In fact, Loewenberg says, the more upsetting and intense the dream, the more important the message. "Dreams are a conversation with the self—a subconscious reaction to your current circumstances, behaviors, goals, struggles and relationships. So an upsetting, vivid dream is similar to you sending a strongly worded letter of concern to yourself," she explains.
How to stop recurring dreams.
If you've been having consistently intense, vivid dreams that are upsetting in nature, you might be wondering how to take them down a notch. As previously explained, if you think it could have to do with your health care plan and any new substance, Ellis would suggest talking to your doctor. Regardless of substances, "If the situation persists and continues to be deeply distressing, consider professional help."
In other instances, here's what Ellis, Laz, and Loewenberg recommend:
Prioritize sleep hygiene.
One way you can "tone down" your dream life, according to Ellis, is simply good sleep hygiene.
For starters, going to bed and waking up at the same time every day (yes, even on the weekends) will get your sleep schedule back on track and help you sleep more soundly.
Other factors like temperature or eating before bed can also influence dreams. Sleep researcher Rebecca Robbins, Ph.D., has previously told mbg that sleeping in a room 70°F or higher makes us "more prone to worrisome dreams and fitful sleep," and a big meal before bed can disrupt our sleep enough that we're more likely to recall our dreams in greater detail upon waking up.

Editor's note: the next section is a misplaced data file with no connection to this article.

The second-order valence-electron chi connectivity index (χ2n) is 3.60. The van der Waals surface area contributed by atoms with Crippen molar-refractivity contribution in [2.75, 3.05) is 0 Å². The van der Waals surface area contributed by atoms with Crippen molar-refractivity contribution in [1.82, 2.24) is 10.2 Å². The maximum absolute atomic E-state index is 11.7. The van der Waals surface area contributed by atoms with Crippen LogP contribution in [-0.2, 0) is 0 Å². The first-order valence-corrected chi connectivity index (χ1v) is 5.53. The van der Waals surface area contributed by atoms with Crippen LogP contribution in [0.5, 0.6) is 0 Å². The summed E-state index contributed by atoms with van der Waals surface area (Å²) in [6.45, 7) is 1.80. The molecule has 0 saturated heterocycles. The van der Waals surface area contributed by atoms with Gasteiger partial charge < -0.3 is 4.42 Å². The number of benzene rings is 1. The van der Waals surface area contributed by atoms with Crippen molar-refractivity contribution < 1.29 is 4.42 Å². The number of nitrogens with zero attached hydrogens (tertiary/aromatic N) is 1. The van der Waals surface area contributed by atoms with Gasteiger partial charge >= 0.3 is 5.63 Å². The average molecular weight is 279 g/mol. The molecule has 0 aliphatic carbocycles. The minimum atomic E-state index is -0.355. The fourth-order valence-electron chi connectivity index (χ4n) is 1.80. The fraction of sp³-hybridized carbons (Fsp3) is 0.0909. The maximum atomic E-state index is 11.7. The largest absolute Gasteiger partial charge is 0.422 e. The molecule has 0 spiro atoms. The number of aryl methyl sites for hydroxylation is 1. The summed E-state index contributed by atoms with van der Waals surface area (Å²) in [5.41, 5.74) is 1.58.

A sleep supplement like mbg's sleep support+ can also help you to sleep more soundly.* And if you need more info on good sleep hygiene, check out our guide for improving your quality of sleep. Consider starting with these baseline, physical factors, and see if that helps.
Practice nightmare "re-scripting."
If you've been plagued by the same vivid nightmare for a while, Ellis suggests practicing something called "nightmare re-scripting," in which you imagine the dream forward to a better resolution. If you keep dreaming of a car accident, for example, while you're awake, you would imagine yourself in the dream, and rather than getting into an accident, imagine you reach your destination safely.
Try to decipher the dream's meaning.
Of course, as aforementioned, our most vivid dreams often have a message for us, and when we can figure out what that message is, we can work through it. Loewenberg says you'll want to pay close attention to any emotions present in the dream, and then identify where those emotions are present in your waking life.